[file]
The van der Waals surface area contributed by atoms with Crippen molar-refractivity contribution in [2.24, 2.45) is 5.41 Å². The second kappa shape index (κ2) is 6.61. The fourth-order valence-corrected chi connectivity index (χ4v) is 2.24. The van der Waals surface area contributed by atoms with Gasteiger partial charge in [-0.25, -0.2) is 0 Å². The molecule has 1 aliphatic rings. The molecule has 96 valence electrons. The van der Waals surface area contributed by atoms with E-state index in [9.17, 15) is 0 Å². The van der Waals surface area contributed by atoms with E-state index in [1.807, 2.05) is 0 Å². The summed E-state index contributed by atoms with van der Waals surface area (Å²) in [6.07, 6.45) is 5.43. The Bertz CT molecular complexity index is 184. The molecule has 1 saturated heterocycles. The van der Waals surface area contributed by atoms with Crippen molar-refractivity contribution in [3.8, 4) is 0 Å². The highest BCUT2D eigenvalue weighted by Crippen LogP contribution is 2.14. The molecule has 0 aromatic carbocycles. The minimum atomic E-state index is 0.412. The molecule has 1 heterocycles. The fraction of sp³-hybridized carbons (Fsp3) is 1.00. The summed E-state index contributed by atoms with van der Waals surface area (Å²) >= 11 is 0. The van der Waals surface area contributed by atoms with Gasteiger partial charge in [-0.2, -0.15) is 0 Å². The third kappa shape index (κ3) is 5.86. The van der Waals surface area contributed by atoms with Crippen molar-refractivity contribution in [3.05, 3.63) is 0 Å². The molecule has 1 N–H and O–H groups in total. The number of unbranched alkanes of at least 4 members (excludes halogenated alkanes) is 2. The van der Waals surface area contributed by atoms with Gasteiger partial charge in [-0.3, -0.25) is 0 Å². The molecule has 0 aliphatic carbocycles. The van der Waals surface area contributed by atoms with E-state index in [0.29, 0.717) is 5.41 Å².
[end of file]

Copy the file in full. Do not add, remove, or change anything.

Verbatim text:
The van der Waals surface area contributed by atoms with Crippen molar-refractivity contribution in [2.24, 2.45) is 5.41 Å². The second kappa shape index (κ2) is 6.61. The fourth-order valence-corrected chi connectivity index (χ4v) is 2.24. The van der Waals surface area contributed by atoms with Gasteiger partial charge in [-0.25, -0.2) is 0 Å². The molecule has 1 aliphatic rings. The molecule has 96 valence electrons. The van der Waals surface area contributed by atoms with E-state index in [9.17, 15) is 0 Å². The van der Waals surface area contributed by atoms with E-state index in [1.807, 2.05) is 0 Å². The summed E-state index contributed by atoms with van der Waals surface area (Å²) in [6.07, 6.45) is 5.43. The Bertz CT molecular complexity index is 184. The molecule has 1 saturated heterocycles. The van der Waals surface area contributed by atoms with Crippen molar-refractivity contribution in [3.8, 4) is 0 Å². The highest BCUT2D eigenvalue weighted by Crippen LogP contribution is 2.14. The molecule has 0 aromatic carbocycles. The minimum atomic E-state index is 0.412. The molecule has 1 heterocycles. The fraction of sp³-hybridized carbons (Fsp3) is 1.00. The summed E-state index contributed by atoms with van der Waals surface area (Å²) >= 11 is 0. The van der Waals surface area contributed by atoms with Gasteiger partial charge in [-0.2, -0.15) is 0 Å². The third kappa shape index (κ3) is 5.86. The van der Waals surface area contributed by atoms with Crippen molar-refractivity contribution in [3.05, 3.63) is 0 Å². The molecule has 1 N–H and O–H groups in total. The number of unbranched alkanes of at least 4 members (excludes halogenated alkanes) is 2. The van der Waals surface area contributed by atoms with Gasteiger partial charge in [-0.3, -0.25) is 0 Å². The molecule has 0 aliphatic carbocycles. The van der Waals surface area contributed by atoms with E-state index in [0.29, 0.717) is 5.41 Å².